Solar Bones begins with Marcus Conway at his kitchen table:

“the kids all away now and of course Mairead is at work and won’t be back till after four so the house is mine till then, something that should gladden me as normally I would only be too happy to potter round on my own here, doing nothing, listening to the radio or reading the paper, but now the idea makes me uneasy, with four hours stretching ahead of me till she returns”

Over the next 200 pages Marcus reflects on his life and marriage, his relationship with his father and his two children, Darragh and Agnes, in one unspooling piece of prose, broken into sections but not sentences, each paragraph joined to the next in a relentless flow. Memories merge with recent events, as we piece together the days before beginning with the opening of Agnes’ exhibition where Marcus is shocked to discover she has been painting with her own blood:

“whatever dreams a man may have for his daughter it is safe to say that none of them involve standing in the middle of a municipal gallery with its walls covered in a couple of litres of her own blood”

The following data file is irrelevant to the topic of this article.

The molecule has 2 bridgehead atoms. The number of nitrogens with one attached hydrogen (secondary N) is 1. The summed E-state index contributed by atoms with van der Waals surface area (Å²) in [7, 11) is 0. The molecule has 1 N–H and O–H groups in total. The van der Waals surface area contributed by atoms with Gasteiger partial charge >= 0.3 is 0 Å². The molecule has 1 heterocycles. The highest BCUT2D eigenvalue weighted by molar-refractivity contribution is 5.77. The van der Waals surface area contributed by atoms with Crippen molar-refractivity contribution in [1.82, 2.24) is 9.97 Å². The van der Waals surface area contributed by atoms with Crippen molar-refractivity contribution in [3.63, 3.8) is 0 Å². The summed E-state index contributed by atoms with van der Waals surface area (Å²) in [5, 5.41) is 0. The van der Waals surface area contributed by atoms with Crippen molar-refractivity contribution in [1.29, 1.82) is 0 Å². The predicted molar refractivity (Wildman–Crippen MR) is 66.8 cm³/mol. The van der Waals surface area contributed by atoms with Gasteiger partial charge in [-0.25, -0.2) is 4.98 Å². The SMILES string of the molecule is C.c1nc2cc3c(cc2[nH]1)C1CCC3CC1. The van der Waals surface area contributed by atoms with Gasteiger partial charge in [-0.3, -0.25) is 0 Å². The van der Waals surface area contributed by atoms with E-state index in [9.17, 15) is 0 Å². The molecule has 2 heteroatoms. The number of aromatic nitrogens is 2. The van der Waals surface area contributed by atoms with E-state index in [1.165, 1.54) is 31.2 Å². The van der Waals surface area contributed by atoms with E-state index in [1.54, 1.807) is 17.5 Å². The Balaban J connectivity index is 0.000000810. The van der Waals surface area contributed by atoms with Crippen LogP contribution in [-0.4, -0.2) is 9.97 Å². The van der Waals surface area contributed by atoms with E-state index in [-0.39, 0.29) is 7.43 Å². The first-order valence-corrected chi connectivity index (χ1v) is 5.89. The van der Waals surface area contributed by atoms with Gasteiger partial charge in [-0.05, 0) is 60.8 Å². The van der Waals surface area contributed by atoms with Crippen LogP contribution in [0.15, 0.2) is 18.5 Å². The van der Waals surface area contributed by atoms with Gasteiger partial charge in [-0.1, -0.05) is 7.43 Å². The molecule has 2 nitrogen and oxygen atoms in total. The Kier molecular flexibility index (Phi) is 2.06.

Shortly after Mairead falls ill:

“I stood by the side of her bed, frequently at a loss as to what exactly I should do, her face glossed with sweat, skin glowing in the weak light of the bedroom and something deathly about the way this illness closed her eyes”

The illness is traced back to a glass of water she drank when they went out for a meal in the city after the exhibition: the water supply has become contaminated and Mairead is just one of thousands to feel the effect:

“the story started drifting towards us in mid-March, coming out of the middle distance with its unlikely news of viral infection and contamination, a whole city puking its guts up, the stuff of a B-movie apocalypse seventy miles up the road”